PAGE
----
A can of spray paint is attached to a spring oscillator. A sheet of paper towelling is run past the oscillating can. The result is a sine wave on the paper.
1. spray paint oscillator cart
2. bright color spray paint
3. roll of brown paper
4. plastic tarp
5. duct tape
You may need to lock the wheels of the cart. The cart can roll as the rope is being pulled.
Unfurl the tarp and roll the cart on top of it. Assemble the spray paint oscillator by attaching the long vertical rod to the cart. Hook the bottom of the spray paint/spring system to the hook on the bottom of the cart, making sure that the can does not touch anything while hanging at equilibrium. Adjust the height of the spring system such that the amplitude of oscillations does not exceed the limits of the paper. Wrap the paper around the cart and tape it to the left-most pole. Wrap the rope around the pole such that the pole turns clockwise when the rope is pulled. To perform the experiment, screw the nob to activate the spray paint and displace the can to create oscillations. Pull the rope steadily to create a sine wave on the paper. Turn off the spray paint. Optionally, tear the paper and tape it to the wall/black board for the class to see.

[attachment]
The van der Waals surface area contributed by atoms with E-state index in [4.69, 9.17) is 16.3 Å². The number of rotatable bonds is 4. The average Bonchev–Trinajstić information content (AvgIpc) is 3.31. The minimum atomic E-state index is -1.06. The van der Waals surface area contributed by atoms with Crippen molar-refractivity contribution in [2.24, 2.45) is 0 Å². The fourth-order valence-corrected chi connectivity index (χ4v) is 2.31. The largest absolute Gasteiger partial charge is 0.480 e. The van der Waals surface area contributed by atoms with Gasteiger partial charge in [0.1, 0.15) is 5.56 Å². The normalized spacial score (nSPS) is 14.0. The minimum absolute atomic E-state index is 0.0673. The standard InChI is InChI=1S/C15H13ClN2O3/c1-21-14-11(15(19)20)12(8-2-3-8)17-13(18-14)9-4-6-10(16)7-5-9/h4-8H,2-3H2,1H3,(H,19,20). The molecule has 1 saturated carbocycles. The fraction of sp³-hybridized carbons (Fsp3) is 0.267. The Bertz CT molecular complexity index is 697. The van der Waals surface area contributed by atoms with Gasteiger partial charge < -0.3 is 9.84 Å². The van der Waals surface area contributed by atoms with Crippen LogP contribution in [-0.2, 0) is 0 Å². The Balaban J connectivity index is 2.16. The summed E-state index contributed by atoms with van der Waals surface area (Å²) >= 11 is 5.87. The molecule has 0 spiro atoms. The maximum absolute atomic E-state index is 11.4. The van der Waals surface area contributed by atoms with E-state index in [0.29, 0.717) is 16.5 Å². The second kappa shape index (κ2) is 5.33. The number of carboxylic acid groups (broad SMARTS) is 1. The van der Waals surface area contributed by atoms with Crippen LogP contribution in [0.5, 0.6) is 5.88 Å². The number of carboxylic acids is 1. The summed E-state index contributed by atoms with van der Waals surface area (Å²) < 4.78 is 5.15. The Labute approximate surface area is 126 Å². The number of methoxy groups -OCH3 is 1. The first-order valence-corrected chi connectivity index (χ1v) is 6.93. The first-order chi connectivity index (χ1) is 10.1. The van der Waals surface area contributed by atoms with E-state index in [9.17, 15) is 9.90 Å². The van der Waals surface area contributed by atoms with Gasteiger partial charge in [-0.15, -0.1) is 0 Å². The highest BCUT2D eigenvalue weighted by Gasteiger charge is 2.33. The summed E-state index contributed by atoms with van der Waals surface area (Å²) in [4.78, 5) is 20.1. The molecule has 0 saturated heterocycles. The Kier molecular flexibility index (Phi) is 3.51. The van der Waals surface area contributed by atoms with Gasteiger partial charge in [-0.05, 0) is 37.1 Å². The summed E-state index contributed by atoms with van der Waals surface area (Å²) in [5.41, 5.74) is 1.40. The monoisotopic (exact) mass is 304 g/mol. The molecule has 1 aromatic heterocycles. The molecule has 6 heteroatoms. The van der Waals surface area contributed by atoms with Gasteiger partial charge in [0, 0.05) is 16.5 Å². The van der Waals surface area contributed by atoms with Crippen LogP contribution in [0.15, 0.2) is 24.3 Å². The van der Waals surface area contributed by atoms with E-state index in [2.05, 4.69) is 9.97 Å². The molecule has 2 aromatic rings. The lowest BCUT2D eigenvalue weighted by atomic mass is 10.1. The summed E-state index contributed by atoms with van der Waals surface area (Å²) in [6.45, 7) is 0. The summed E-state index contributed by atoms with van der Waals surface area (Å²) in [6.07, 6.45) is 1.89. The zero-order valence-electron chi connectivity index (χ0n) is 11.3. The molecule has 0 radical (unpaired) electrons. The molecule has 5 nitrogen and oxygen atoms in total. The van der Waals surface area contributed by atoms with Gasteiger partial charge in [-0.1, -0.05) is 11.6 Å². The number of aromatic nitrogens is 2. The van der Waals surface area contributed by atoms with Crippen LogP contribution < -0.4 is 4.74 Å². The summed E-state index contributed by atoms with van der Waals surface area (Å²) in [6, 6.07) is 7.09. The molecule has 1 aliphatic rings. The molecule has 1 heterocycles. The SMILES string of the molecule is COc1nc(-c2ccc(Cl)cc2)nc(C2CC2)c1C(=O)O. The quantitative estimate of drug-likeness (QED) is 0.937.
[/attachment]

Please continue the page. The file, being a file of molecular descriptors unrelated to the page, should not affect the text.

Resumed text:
This is a demonstration of simple harmonic motion. The can of spray paint on a spring is a simple harmonic oscillator. It's displacement as a function of time can be described by a sinusoidal function. By running the spray paint over a length of paper, we are "graphing" displacement vs. time.
Special Cart, usually in 26-003
See page 419, University Physics, for information regarding periodic motion.
Young, Hugh D., Roger A. Freedman, and A. Lewis Ford. Sears and Zemansky's University Physics: With Modern Physics, 12th ed. San Francisco: Pearson Addison-Wesley, 2008.